Having been established as a trading port, Hong Kong naturally became the closest hub for Mainland Chinese artists to host exhibitions and launch their commercial careers. Qi Gong, Wu Guanzhong, Guan Liang and many artists benefitted from hosting exhibitions in Hong Kong between the 1970s to the 1990s. These were vehicles to promote the artists’ careers before the art market in Mainland Chinese emerged, with opportunities created for their art to be acquired, appreciated and recognized by collectors and art connoisseurs.

Another artist who came to Hong Kong almost half a century ago at the age of 77 was Lin Fengmian. Although Lin did not appreciate Hong Kong as a claustrophobic, noisy, overtly commercial place, he nonetheless came to terms with it. The city offered him a calm environment to paint and a group of collectors and followers who revered his art; in reciprocity, he became the most iconic and representative artist associated with Hong Kong in the 20th century.

When Qi Gong passed away in 2005, the directorship at the Xiling Seal Art Society was not filled for another six years until Rao Zongyi took the helm in 2011. Rao dedicated his life to researching and educating Chinese culture and paintings, and there is no better way to open this section than his calligraphy “Pride of Hong Kong”. While we have included many artists and their works in this section, it is impossible to fully manifest the unique role played by Hong Kong in shaping the development of Chinese paintings in the 20th century in just over a few pages. We hope that this presentation will stimulate and encourage the creativity of the younger generations of artists to foster an ever-changing Hong Kong art scene.

Brought to you by

Carmen Shek Cerne (石嘉雯)
Carmen Shek Cerne (石嘉雯) Vice President, Senior Specialist, Head of Sale

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Lot Essay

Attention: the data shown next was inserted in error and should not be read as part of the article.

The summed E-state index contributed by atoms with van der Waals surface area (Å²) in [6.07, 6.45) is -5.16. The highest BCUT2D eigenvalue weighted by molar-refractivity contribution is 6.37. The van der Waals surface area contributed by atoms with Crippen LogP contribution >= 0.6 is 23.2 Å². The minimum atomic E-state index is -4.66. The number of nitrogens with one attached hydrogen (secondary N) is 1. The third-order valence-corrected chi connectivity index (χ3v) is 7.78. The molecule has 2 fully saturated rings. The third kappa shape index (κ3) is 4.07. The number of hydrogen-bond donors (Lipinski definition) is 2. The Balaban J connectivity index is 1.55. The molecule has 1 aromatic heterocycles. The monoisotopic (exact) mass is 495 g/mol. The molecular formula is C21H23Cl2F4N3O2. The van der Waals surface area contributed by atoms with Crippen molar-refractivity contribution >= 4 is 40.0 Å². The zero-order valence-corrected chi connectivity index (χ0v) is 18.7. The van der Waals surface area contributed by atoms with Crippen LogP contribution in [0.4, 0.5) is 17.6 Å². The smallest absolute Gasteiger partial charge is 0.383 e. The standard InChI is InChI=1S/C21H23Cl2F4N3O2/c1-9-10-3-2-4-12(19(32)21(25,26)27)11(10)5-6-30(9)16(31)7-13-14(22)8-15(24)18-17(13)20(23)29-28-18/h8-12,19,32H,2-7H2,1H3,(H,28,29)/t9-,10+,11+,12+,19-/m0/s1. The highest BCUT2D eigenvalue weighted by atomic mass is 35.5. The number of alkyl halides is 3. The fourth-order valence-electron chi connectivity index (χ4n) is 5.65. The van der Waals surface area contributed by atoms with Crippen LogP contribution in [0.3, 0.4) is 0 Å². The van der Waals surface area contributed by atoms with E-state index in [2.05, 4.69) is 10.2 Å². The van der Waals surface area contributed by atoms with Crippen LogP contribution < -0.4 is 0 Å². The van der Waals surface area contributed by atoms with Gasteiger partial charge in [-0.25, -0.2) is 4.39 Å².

Located in the south-eastern part of Beijing, Longtan Lake was originally the location of kiln pits that were the remnants of the construction of the outer city during the Ming dynasty. During the mid-1980s, the site was gradually converted into a large scenic park with a lake. Wu Guanzhong moved to a neighbourhood near Longtan Lake in the early 1990s and frequently visited the park with his family. To him, the park “offers more intriguing varieties than Beihai Park, given its design qualities of the ostentatious and the hidden, the sinuous and the angular. The structure of the rock formations seems to have been given special attention.” As such, he spent a lot of time sketching and painting in the park, capturing the beauty of Longtan Lake on paper.

Created in 1991, Sping in Longtan Lake is based on a draft from 1990 (Fig.), evidence that Wu Guanzhong ruminated on this composition before bringing it to fruition with ink and colour. He uses simple lines to depict the overlapping trees and their branches. Colourful dots are scattered throughout to denote the budding leaves and flowers. A creek meanders from the background to the foreground; several swallows glide across the sky. Ink washes of different gradations are employed to render the rock formation whose design was “given special attention,” creating depth into the pictorial space. All the richness of spring scenery on Longtan Lake is presented in this delightful fine work from the 1990s.